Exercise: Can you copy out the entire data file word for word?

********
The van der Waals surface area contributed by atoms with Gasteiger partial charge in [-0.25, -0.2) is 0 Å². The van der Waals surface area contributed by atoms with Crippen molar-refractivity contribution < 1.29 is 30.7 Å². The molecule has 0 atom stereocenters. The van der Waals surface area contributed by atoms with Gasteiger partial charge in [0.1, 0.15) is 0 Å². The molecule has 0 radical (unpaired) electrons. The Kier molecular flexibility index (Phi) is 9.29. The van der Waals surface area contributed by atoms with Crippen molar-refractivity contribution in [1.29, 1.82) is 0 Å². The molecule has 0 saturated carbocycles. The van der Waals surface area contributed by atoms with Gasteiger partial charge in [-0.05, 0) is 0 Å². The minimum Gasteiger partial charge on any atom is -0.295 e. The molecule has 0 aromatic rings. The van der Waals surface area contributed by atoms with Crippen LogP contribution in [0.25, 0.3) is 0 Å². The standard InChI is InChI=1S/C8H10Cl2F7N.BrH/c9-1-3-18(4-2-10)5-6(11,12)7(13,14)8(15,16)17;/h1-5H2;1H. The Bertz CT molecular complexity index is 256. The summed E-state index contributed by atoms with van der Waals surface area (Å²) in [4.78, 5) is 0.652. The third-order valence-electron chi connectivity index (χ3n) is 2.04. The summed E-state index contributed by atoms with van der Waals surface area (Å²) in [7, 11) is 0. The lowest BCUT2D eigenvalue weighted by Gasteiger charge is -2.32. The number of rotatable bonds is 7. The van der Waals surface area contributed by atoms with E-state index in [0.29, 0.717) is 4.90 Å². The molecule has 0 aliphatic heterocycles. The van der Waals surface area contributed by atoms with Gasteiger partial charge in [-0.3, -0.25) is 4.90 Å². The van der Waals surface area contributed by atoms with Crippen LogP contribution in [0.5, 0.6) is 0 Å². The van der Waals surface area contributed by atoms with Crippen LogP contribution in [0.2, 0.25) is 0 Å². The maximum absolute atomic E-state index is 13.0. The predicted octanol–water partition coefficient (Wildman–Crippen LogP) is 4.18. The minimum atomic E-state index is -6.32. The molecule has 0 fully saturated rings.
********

The van der Waals surface area contributed by atoms with Gasteiger partial charge in [-0.25, -0.2) is 0 Å². The van der Waals surface area contributed by atoms with Crippen molar-refractivity contribution < 1.29 is 30.7 Å². The molecule has 0 atom stereocenters. The van der Waals surface area contributed by atoms with Gasteiger partial charge in [0.1, 0.15) is 0 Å². The molecule has 0 radical (unpaired) electrons. The Kier molecular flexibility index (Phi) is 9.29. The van der Waals surface area contributed by atoms with Crippen molar-refractivity contribution in [1.29, 1.82) is 0 Å². The molecule has 0 saturated carbocycles. The van der Waals surface area contributed by atoms with Gasteiger partial charge in [-0.05, 0) is 0 Å². The minimum Gasteiger partial charge on any atom is -0.295 e. The molecule has 0 aromatic rings. The van der Waals surface area contributed by atoms with Crippen LogP contribution in [0.25, 0.3) is 0 Å². The standard InChI is InChI=1S/C8H10Cl2F7N.BrH/c9-1-3-18(4-2-10)5-6(11,12)7(13,14)8(15,16)17;/h1-5H2;1H. The Bertz CT molecular complexity index is 256. The summed E-state index contributed by atoms with van der Waals surface area (Å²) in [4.78, 5) is 0.652. The third-order valence-electron chi connectivity index (χ3n) is 2.04. The summed E-state index contributed by atoms with van der Waals surface area (Å²) in [7, 11) is 0. The lowest BCUT2D eigenvalue weighted by Gasteiger charge is -2.32. The number of rotatable bonds is 7. The van der Waals surface area contributed by atoms with E-state index in [0.29, 0.717) is 4.90 Å². The molecule has 0 aliphatic heterocycles. The van der Waals surface area contributed by atoms with Gasteiger partial charge in [-0.3, -0.25) is 4.90 Å². The van der Waals surface area contributed by atoms with Crippen LogP contribution in [0.5, 0.6) is 0 Å². The van der Waals surface area contributed by atoms with Crippen LogP contribution in [0.2, 0.25) is 0 Å². The maximum absolute atomic E-state index is 13.0. The predicted octanol–water partition coefficient (Wildman–Crippen LogP) is 4.18. The minimum atomic E-state index is -6.32. The molecule has 0 fully saturated rings.